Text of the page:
Here's how it works (regardless of billing method). Retargeting systems (including the one you can use within Google's self-serve AdX) all require a pixel be used on your site to capture and set a cookie (or cookies). These third-party cookies typically serve one or two purposes (often both). The cookies allow for the retargeting process; additionally, one of the cookies is associated with a required pixel placed on the thank you page of your order or registration process. Here's where things can get dicey. It is possible to track not only orders from inbound clicks but also view-though orders (where an ad was rendered in a browser and then an order was placed).

However, if view-through orders are to be compensated on a CPA (define) basis (not just used to validate that there was lift due to direct navigation, post-impression, or media interaction effects between display and search), then the ad network or retargeting provider has an incentive to buy below-the-fold, less expensive inventory on the hope that some of the search visitors were:

  1. Going to come back anyway to your site because they were early in the buy cycle
  2. Going to get exposed to another form of media that drives them back
  3. Good customers of yours who returned on their own
  4. Responding to one of your CRM (define) initiatives and returned to purchase/transact

In each instance, the provider gets paid on faith alone.

View-throughs can be very useful for comparing media or creative effectiveness. However, I suggest that you use view-throughs only if you are willing to set aside 10 to 15 percent of the media to run:

  • A PSA ad
  • A non-competitive ad from your technology provider or agency's client stable (if that non-competitive advertiser is willing to reciprocate on its testing inventory)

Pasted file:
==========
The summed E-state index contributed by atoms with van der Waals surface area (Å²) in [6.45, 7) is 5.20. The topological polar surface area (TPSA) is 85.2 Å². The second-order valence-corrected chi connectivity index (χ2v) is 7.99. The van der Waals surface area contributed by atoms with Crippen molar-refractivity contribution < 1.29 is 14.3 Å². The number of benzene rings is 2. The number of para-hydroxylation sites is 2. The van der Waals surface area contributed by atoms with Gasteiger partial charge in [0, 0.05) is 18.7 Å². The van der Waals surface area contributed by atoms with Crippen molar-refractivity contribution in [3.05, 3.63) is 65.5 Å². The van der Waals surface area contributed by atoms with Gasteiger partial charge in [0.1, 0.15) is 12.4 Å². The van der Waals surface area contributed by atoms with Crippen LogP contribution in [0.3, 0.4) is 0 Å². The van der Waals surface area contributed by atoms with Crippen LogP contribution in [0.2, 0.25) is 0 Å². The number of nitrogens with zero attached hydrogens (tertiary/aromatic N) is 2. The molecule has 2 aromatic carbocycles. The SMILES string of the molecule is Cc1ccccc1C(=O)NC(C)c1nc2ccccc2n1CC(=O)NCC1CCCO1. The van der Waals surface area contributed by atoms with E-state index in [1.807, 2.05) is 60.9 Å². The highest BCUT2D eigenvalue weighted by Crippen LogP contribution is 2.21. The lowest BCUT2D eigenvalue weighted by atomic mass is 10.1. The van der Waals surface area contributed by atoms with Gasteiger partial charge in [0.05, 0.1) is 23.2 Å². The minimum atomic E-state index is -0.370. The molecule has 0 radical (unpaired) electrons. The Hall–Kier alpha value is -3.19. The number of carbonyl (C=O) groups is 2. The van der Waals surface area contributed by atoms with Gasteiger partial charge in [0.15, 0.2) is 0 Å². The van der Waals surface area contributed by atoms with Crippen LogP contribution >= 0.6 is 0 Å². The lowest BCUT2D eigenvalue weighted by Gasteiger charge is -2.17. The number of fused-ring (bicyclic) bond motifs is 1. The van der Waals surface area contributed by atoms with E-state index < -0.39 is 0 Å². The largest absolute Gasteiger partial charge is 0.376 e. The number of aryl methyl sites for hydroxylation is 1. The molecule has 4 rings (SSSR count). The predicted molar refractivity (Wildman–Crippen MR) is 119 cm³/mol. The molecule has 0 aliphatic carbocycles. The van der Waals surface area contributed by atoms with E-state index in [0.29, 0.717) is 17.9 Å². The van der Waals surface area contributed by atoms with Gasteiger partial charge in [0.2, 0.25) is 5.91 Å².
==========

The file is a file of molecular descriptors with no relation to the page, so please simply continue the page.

By comparing the view-through data of your test ad to your live ad, you'll know what your true measured lift is. You may, of course, also have received brand impact and non-measureable response.

Use search retargeting if your site is large enough that the cookie pool can be reached through the ad exchanges, but don't pay for results you aren't actually getting.


Kevin Lee

Kevin Lee, Didit cofounder and executive chairman, has been an acknowledged search engine marketing expert since 1995. His years of SEM expertise provide the foundation for Didit's proprietary Maestro search campaign technology. The company's unparalleled results, custom strategies, and client growth have earned it recognition not only among marketers but also as part of the 2007 Inc 500 (No. 137) as well as three-time Deloitte's Fast 500 placement. Kevin's latest book, "Search Engine Advertising" has been widely praised.

Industry leadership includes being a founding board member of SEMPO and its first elected chairman. "The Wall St. Journal," "BusinessWeek," "The New York Times," Bloomberg, CNET, "USA Today," "San Jose Mercury News," and other press quote Kevin regularly. Kevin lectures at leading industry conferences, plus New York, Columbia, Fordham, and Pace universities. Kevin earned his MBA from the Yale School of Management in 1992 and lives in Manhattan with his wife, a New York psychologist and children.